Monday, January 09, 2006


Jeff Goldstein on the confirmation hearings:

My take is this: barring some colossal slip-up, Alito is confirmed without triggering a filibuster—and that will be, in large part, thanks to a point made by Lindsay Graham, who noted that to call Alito a conservative who is out of the mainstream is to imply that those who vote for him (as the majority of Republicans will) are likewise out of the conservative mainstream.

Which, while I have no doubt this is what most of today’s liberal Democrats believe, I don’t think they’d be so presumptuous as to want to put on record that their entire political opposition—and conservatism itself—is a political philosophy that is too radical to exist in a country wherein its representatives hold the White House and both Houses of Congress.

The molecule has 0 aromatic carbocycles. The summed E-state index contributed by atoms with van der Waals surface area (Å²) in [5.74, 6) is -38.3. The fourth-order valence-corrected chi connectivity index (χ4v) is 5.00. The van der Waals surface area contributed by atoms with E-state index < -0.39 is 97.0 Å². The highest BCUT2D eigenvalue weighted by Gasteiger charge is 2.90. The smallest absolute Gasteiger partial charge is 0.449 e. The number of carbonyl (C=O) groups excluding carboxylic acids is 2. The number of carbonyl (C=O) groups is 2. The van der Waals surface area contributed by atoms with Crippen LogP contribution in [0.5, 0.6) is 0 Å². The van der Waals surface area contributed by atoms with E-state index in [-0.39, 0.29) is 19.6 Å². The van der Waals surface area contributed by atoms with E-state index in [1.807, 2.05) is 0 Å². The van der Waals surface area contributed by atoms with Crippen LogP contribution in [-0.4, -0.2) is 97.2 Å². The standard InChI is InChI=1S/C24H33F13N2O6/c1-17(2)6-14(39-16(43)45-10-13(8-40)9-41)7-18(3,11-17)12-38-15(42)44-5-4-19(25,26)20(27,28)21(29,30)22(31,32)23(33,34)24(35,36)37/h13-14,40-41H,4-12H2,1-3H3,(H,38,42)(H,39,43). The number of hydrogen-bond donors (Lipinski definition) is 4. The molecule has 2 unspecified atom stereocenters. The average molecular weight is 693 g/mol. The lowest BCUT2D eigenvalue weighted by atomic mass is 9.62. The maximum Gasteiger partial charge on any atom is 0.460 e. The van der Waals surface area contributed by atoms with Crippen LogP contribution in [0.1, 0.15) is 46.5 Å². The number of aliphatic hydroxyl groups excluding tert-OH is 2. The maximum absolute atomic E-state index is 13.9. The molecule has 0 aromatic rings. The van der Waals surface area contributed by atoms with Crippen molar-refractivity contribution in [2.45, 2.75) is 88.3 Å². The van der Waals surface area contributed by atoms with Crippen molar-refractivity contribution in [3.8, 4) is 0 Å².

Democrats are already found of using the oxymoronic phrase "radical conservatives"* (who, I assume, are people that radically keep things the way they are) so I guess it should come as no surprise that the party that won the popular vote in the last election and controls both the executive and the legislative branches is "out of the mainstream."

I have no prognostications on the Alito confirmation hearings--so I'll just say that it's pretty hilarious that ol' Ted Kennedy pronounced his name "Ali-oto." What a retread.

*update: I overlooked the possibility that "radical" might be being used here in the capacity of eighties surfer slang for "that's neat." So, to prevent misunderstandings, from now on, whenever you see the phrase "radical conservative" substitute in the less misleading "cowabunga conservative." Just trying to clean up the discourse here, folks.


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